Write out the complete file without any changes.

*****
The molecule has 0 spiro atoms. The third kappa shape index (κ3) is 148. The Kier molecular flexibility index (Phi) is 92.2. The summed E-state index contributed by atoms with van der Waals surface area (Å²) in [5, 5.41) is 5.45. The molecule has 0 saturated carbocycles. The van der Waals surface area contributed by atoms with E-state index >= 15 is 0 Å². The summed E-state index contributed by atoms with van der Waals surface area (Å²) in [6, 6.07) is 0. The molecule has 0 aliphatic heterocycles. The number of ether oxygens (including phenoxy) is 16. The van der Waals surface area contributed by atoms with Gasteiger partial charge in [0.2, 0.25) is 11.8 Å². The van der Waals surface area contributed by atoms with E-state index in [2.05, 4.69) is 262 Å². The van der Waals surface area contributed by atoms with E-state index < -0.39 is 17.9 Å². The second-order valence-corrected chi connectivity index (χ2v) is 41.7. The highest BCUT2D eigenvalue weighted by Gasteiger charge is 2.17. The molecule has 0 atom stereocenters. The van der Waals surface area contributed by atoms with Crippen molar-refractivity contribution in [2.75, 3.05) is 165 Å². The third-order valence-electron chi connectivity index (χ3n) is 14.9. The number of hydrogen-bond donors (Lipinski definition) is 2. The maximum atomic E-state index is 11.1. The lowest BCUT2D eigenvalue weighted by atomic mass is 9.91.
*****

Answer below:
The molecule has 0 spiro atoms. The third kappa shape index (κ3) is 148. The Kier molecular flexibility index (Phi) is 92.2. The summed E-state index contributed by atoms with van der Waals surface area (Å²) in [5, 5.41) is 5.45. The molecule has 0 saturated carbocycles. The van der Waals surface area contributed by atoms with E-state index >= 15 is 0 Å². The summed E-state index contributed by atoms with van der Waals surface area (Å²) in [6, 6.07) is 0. The molecule has 0 aliphatic heterocycles. The number of ether oxygens (including phenoxy) is 16. The van der Waals surface area contributed by atoms with Gasteiger partial charge in [0.2, 0.25) is 11.8 Å². The van der Waals surface area contributed by atoms with E-state index in [2.05, 4.69) is 262 Å². The van der Waals surface area contributed by atoms with E-state index < -0.39 is 17.9 Å². The second-order valence-corrected chi connectivity index (χ2v) is 41.7. The highest BCUT2D eigenvalue weighted by Gasteiger charge is 2.17. The molecule has 0 atom stereocenters. The van der Waals surface area contributed by atoms with Crippen molar-refractivity contribution in [2.75, 3.05) is 165 Å². The third-order valence-electron chi connectivity index (χ3n) is 14.9. The number of hydrogen-bond donors (Lipinski definition) is 2. The maximum atomic E-state index is 11.1. The lowest BCUT2D eigenvalue weighted by atomic mass is 9.91.